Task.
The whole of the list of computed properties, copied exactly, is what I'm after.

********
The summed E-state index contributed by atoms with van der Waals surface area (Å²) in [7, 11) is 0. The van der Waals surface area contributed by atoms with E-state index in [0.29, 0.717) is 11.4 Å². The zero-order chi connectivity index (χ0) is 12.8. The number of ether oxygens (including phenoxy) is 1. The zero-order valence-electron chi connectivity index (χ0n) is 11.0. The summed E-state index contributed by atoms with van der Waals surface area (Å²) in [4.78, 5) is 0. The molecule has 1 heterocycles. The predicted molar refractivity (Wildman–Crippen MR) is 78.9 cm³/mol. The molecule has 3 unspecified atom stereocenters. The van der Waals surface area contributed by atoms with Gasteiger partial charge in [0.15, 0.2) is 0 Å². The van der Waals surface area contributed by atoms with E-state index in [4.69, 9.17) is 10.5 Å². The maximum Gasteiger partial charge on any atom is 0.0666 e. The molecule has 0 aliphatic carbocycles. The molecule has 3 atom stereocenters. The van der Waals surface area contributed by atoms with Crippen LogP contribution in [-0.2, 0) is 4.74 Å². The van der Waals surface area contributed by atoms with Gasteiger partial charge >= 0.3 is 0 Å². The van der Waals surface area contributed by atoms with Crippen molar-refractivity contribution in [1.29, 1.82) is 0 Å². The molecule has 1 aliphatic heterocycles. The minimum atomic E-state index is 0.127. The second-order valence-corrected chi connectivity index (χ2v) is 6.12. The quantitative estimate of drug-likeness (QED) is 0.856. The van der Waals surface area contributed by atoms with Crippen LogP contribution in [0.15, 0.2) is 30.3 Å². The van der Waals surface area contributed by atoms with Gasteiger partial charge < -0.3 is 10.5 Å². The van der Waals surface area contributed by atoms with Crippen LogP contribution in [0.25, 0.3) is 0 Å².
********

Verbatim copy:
The summed E-state index contributed by atoms with van der Waals surface area (Å²) in [7, 11) is 0. The van der Waals surface area contributed by atoms with E-state index in [0.29, 0.717) is 11.4 Å². The zero-order chi connectivity index (χ0) is 12.8. The number of ether oxygens (including phenoxy) is 1. The zero-order valence-electron chi connectivity index (χ0n) is 11.0. The summed E-state index contributed by atoms with van der Waals surface area (Å²) in [4.78, 5) is 0. The molecule has 1 heterocycles. The predicted molar refractivity (Wildman–Crippen MR) is 78.9 cm³/mol. The molecule has 3 unspecified atom stereocenters. The van der Waals surface area contributed by atoms with Gasteiger partial charge in [0.15, 0.2) is 0 Å². The van der Waals surface area contributed by atoms with E-state index in [4.69, 9.17) is 10.5 Å². The maximum Gasteiger partial charge on any atom is 0.0666 e. The molecule has 0 aliphatic carbocycles. The molecule has 3 atom stereocenters. The van der Waals surface area contributed by atoms with Crippen LogP contribution in [-0.2, 0) is 4.74 Å². The van der Waals surface area contributed by atoms with Gasteiger partial charge >= 0.3 is 0 Å². The van der Waals surface area contributed by atoms with Crippen molar-refractivity contribution in [1.29, 1.82) is 0 Å². The molecule has 1 aliphatic heterocycles. The minimum atomic E-state index is 0.127. The second-order valence-corrected chi connectivity index (χ2v) is 6.12. The quantitative estimate of drug-likeness (QED) is 0.856. The van der Waals surface area contributed by atoms with Crippen LogP contribution in [0.15, 0.2) is 30.3 Å². The van der Waals surface area contributed by atoms with Gasteiger partial charge < -0.3 is 10.5 Å². The van der Waals surface area contributed by atoms with Crippen LogP contribution in [0.25, 0.3) is 0 Å².